Cabo de Hornos

We will walk on Cape Horn!  Maybe.  We won’t know until 7:15 in the morning, which is the time we are to be in the lounge where we wait to board the zodiaks.  The captain will decide if it is a go or not, based on general weather conditions and after the sailors measure the winds, and assess the tide and currents.IMG_1973

Quite a few people are on the deck outside the lounge, taking pictures, when I realize they will be in line for the zodiaks before us.  Before 7:15, we move out there too, and edge up toward the stairs leading down to the boarding area.  At 7:20 or so, the announcement is made.  It’s a go.  We will walk on Cape Horn!

Irv and I are in the middle of the pack as it turns out.  Each zodiak trip is taking only ten people, rather than the normal twelve or fourteen, because of the rough seas.  IMG_1990

We get there, and it’s beautiful.  Breezy, and beautiful.IMG_2164

We hear, “Don’t take your life vests off!”  We have to be ready to leave in a hurry.   IMG_1994

Our first visit is to the albatross-shaped Cape Horn Monument commemorating the lives of thousands of seafarers who perished while attempting to sail around the horn.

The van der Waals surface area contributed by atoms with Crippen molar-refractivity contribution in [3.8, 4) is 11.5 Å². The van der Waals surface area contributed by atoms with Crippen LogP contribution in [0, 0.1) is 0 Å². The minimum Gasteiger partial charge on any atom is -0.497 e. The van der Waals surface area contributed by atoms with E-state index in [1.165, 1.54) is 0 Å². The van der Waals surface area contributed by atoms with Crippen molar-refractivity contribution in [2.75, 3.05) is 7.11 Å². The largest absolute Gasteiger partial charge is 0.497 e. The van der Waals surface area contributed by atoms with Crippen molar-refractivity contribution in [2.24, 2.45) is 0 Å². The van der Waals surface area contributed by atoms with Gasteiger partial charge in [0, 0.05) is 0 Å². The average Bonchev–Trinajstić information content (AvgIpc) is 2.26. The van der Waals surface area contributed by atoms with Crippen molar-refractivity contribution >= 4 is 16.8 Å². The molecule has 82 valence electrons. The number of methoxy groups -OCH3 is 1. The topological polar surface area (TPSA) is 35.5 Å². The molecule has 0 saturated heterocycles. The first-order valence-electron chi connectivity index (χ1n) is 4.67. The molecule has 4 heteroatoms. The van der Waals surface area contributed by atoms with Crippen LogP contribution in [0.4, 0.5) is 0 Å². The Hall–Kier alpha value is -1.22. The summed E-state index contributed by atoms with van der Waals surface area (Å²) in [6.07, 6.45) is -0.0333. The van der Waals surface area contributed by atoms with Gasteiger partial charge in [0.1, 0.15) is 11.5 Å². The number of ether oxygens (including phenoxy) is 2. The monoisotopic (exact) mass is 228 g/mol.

IMG_2008We pose for the obligatory photo, and head down.

On our way up to the monument, we see a fellow OAT traveler coming down.  When I comment that we didn’t see him waiting outside the lounge, he confesses that he hurried down a different stairway, came out on the loading deck, and squeezed onto an early zodiak, answering a “one more, only one” call.  Good thinking!

Now he is on his way to check out the view from the lighthouse and Stella-Maris Chapel.IMG_4755

We are just back to the Y in the trail between the monument and the lighthouse when the captain sounds the alarm.  Head back to the ship.   The weather is changing.  Or maybe we are just out of time.  We must leave the area without seeing the lighthouse and chapel.

IMG_2022
Zodiaks waiting to take us back to the ship.

We walked on Cape Horn!Screen Shot 2018-04-25 at 9.29.26 AM

Date of travel:  March 2018   ls

Ship (210 passengers):  Stella australis

 

3 thoughts on “Cabo de Hornos

  1. Your photos of Cape Horn are dramatic and just how I imagined it might be. It reminds me of that famous story with Heathcliff on the “moors” (spelling ?). What is the name of that tale?

    Like

Leave a Reply

Fill in your details below or click an icon to log in:

WordPress.com Logo

You are commenting using your WordPress.com account. Log Out /  Change )

Google+ photo

You are commenting using your Google+ account. Log Out /  Change )

Twitter picture

You are commenting using your Twitter account. Log Out /  Change )

Facebook photo

You are commenting using your Facebook account. Log Out /  Change )

w

Connecting to %s